Federally subsidized flood insurance for vacation homes is “OK”, just not health insurance.
Even though congress is wrangling over changes to the federally subsidized flood insurance program, no one is advocating that it be repealed like the Affordable Care Act. Since 1968, when the National Flood Insurance Program (NFIP) was created, it has been standard procedure to subsidize the flood insurance for a variety of buildings and contents. Yet, there are people who want to repeal the Affordable Care Act that will subsidize health insurance for American citizens.
Socialized flood insurance
NFIP is one of the few federally operated nationwide insurance programs along with crop insurance and Medicare. In all of these areas private insurance was either unwilling to enter the market or insurance rates for coverage was deemed to be excessively high to the participants. Consequently, the federal government stepped in to create nationwide programs that have some tax payer subsidies to the policy holders. In 2010 there were 5,646,735 NFIP policies in force.
How many vacation homes are being rebuilt under the NFIP?
The current impasse in congress over re-authorizing the NFIP is focused on the $18 billion debt caused by claims resulting from hurricanes Katrina and Rita in 2005. The most recent short-term reauthorization of the National Flood Insurance Program passed by the House will remove vacation and second homes from being eligible for coverage. But no one is talking about ending the subsidies all together. From NFIP Actuarial Review of 2010:
The average full-risk premium for these older buildings is currently estimated to be about five times greater than the average full-risk premium for compliant buildings. Even though these older, noncompliant buildings receive highly discounted premiums (estimated to be between 40% and 45% of the full-risk premium), subsidized premiums are still significantly higher than what actuarially rated policyholders pay for buildings constructed in compliance. This means that, if the Pre-FIRM subsidized portion of the business were charged full-risk premiums, affected policyholders would have to pay, on average, about two and a half times their current premium. To give a sense of the impact eliminating the subsidy would have on the program as whole, increasing the premium for subsidized policyholders while leaving the remaining policyholders unchanged would cause the aggregate premium for the entire NFIP to increase on the order of 50% to 75%.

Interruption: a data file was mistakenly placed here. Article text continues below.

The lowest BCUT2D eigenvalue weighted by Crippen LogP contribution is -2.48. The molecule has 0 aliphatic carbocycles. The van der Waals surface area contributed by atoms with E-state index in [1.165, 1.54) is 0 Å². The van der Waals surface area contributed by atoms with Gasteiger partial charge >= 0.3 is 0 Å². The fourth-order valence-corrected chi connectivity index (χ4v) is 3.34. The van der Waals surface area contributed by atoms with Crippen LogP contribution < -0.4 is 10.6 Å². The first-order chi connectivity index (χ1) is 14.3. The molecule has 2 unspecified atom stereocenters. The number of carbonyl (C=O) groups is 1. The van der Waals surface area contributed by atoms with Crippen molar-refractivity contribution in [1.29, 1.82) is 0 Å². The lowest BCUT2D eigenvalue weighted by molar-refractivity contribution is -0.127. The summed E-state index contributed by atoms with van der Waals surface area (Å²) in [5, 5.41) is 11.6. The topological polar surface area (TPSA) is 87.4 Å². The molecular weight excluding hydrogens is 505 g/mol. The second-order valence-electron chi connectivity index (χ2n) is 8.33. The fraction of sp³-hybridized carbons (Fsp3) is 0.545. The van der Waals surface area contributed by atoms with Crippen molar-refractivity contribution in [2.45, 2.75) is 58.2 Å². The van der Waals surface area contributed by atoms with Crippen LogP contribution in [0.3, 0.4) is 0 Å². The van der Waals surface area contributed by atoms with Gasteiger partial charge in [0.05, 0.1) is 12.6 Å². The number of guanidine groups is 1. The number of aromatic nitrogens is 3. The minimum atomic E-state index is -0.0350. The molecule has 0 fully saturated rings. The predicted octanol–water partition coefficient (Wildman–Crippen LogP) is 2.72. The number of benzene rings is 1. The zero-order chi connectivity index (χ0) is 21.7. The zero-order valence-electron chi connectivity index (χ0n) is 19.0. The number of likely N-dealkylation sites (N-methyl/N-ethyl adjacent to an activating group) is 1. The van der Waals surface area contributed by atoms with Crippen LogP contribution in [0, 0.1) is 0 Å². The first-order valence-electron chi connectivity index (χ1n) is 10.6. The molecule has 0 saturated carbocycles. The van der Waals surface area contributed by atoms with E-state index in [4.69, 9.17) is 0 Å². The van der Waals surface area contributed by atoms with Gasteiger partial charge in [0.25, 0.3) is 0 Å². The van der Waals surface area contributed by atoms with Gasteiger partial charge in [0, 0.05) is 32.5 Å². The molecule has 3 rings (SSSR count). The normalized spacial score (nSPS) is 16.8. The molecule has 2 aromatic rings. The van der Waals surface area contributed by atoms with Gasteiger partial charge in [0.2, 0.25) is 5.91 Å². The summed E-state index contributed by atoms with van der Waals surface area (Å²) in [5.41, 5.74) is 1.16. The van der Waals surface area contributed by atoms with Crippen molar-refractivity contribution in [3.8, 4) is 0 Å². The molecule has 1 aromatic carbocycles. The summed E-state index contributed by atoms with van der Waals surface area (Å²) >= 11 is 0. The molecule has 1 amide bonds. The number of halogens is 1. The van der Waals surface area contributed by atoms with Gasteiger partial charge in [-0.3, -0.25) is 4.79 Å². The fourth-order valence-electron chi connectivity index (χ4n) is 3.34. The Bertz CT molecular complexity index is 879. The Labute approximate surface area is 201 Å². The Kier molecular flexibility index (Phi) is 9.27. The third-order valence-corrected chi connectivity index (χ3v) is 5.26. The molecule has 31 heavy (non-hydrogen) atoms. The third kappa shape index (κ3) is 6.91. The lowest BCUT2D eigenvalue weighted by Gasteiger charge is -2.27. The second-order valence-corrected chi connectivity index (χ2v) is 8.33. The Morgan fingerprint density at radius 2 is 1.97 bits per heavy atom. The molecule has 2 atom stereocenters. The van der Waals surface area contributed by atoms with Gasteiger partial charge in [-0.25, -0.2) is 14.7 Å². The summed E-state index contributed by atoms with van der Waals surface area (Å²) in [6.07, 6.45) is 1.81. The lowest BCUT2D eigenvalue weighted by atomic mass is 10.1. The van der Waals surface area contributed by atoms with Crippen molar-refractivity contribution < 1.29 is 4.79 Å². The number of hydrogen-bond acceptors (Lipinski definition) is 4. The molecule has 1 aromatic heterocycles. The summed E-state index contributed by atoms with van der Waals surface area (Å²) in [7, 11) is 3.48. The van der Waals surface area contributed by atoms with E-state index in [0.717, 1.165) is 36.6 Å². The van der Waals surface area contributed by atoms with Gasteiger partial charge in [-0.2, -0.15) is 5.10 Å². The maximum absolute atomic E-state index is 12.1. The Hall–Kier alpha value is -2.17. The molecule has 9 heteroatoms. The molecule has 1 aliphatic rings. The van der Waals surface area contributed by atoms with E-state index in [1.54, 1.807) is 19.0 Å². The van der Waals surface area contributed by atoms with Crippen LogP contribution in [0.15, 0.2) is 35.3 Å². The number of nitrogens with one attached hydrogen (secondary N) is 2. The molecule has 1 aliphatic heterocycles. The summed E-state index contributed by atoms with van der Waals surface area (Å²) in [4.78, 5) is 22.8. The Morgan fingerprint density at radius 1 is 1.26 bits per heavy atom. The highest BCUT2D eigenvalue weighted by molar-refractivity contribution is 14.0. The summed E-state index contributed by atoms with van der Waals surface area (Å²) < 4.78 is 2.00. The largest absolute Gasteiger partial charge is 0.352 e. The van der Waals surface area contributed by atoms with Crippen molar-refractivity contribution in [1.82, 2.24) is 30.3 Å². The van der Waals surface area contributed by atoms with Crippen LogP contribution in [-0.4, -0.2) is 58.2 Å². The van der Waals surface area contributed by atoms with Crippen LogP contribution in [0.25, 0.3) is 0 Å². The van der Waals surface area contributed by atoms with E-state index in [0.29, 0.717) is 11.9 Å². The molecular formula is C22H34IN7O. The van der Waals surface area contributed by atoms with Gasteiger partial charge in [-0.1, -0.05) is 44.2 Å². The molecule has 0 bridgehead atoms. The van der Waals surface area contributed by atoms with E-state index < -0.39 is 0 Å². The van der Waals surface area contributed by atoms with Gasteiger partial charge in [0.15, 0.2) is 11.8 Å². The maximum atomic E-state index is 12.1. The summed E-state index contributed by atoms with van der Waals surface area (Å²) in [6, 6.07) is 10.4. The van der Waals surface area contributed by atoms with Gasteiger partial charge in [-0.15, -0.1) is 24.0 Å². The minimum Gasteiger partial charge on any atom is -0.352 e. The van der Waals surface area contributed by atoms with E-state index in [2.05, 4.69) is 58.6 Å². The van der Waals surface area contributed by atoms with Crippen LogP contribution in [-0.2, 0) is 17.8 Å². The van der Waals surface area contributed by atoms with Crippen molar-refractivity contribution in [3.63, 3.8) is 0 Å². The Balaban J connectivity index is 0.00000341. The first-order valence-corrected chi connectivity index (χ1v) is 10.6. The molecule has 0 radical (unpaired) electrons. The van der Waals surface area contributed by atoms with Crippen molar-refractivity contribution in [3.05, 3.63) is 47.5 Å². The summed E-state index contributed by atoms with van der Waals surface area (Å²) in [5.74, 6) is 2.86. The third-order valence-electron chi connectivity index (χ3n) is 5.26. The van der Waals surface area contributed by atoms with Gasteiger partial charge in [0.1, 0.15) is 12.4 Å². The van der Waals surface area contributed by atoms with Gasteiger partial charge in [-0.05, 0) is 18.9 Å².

Why didn’t anyone tell me?
After a flooding event at my house in 2005 I purchased a NFIP policy. For 2011, my yearly premium was $343 for $200,000 on the house and $80,000 for the contents with a $1,000 deductible for each. I am not mandated to purchase it and my area is not in a recognized flood zone. A seasonal creek that runs through the back yard, poor subdivision drainage, and the neighbors telling me the house had flooded before, prompted me to purchase flood insurance.
I am uncertain if my policy premium is being subsidized or not. My regular home and property insurance only runs about $700 per year. There is a pretty good certainty that my property will flood again and it may enter the house like it did sometime in the 1980’s. When that event happens, I will be fortunate to have my NFIP policy.
If a federal subsidy is good enough for a barn…
My neighbors and their children should be viewed as just as valuable as my house and contents by the federal government. If we can create and maintain a national program to subsidize flood insurance for vacation homes, second homes and barns, we can certainly subsidize the health insurance for one of America’s greatest assets, our citizens.